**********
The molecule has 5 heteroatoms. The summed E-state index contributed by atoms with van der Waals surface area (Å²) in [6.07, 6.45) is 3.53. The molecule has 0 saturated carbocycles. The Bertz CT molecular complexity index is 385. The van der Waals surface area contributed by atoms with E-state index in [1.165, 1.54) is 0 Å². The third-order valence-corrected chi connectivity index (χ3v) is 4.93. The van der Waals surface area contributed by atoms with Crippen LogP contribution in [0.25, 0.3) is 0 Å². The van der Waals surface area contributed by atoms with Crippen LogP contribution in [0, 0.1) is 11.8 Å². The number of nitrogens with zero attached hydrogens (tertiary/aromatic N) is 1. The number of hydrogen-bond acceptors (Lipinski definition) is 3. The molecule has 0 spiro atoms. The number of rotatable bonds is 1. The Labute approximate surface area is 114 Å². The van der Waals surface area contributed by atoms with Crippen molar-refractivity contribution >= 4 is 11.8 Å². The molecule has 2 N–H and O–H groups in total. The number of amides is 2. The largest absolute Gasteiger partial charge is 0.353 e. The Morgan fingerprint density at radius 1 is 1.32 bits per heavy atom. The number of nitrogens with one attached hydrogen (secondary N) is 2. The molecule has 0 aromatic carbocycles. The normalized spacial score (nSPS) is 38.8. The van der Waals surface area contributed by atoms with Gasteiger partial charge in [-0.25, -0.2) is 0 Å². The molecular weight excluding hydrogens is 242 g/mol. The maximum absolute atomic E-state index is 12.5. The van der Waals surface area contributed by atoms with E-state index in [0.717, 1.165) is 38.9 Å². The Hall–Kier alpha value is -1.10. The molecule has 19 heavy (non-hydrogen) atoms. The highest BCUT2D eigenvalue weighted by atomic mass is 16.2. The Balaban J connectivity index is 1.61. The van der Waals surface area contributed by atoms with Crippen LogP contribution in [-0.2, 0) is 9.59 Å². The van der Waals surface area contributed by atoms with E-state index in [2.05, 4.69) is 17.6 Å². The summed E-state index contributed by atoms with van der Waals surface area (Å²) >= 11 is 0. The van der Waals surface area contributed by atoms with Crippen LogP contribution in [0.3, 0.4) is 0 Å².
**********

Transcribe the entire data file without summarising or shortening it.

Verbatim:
The molecule has 5 heteroatoms. The summed E-state index contributed by atoms with van der Waals surface area (Å²) in [6.07, 6.45) is 3.53. The molecule has 0 saturated carbocycles. The Bertz CT molecular complexity index is 385. The van der Waals surface area contributed by atoms with E-state index in [1.165, 1.54) is 0 Å². The third-order valence-corrected chi connectivity index (χ3v) is 4.93. The van der Waals surface area contributed by atoms with Crippen LogP contribution in [0.25, 0.3) is 0 Å². The van der Waals surface area contributed by atoms with Crippen LogP contribution in [0, 0.1) is 11.8 Å². The number of nitrogens with zero attached hydrogens (tertiary/aromatic N) is 1. The number of hydrogen-bond acceptors (Lipinski definition) is 3. The molecule has 0 spiro atoms. The number of rotatable bonds is 1. The Labute approximate surface area is 114 Å². The van der Waals surface area contributed by atoms with Crippen molar-refractivity contribution >= 4 is 11.8 Å². The molecule has 2 N–H and O–H groups in total. The number of amides is 2. The largest absolute Gasteiger partial charge is 0.353 e. The Morgan fingerprint density at radius 1 is 1.32 bits per heavy atom. The number of nitrogens with one attached hydrogen (secondary N) is 2. The molecule has 0 aromatic carbocycles. The normalized spacial score (nSPS) is 38.8. The van der Waals surface area contributed by atoms with Gasteiger partial charge in [-0.25, -0.2) is 0 Å². The molecular weight excluding hydrogens is 242 g/mol. The maximum absolute atomic E-state index is 12.5. The van der Waals surface area contributed by atoms with E-state index in [0.717, 1.165) is 38.9 Å². The Hall–Kier alpha value is -1.10. The molecule has 19 heavy (non-hydrogen) atoms. The highest BCUT2D eigenvalue weighted by atomic mass is 16.2. The Balaban J connectivity index is 1.61. The van der Waals surface area contributed by atoms with Crippen LogP contribution in [-0.2, 0) is 9.59 Å². The van der Waals surface area contributed by atoms with E-state index in [2.05, 4.69) is 17.6 Å². The summed E-state index contributed by atoms with van der Waals surface area (Å²) >= 11 is 0. The van der Waals surface area contributed by atoms with Crippen LogP contribution in [0.3, 0.4) is 0 Å².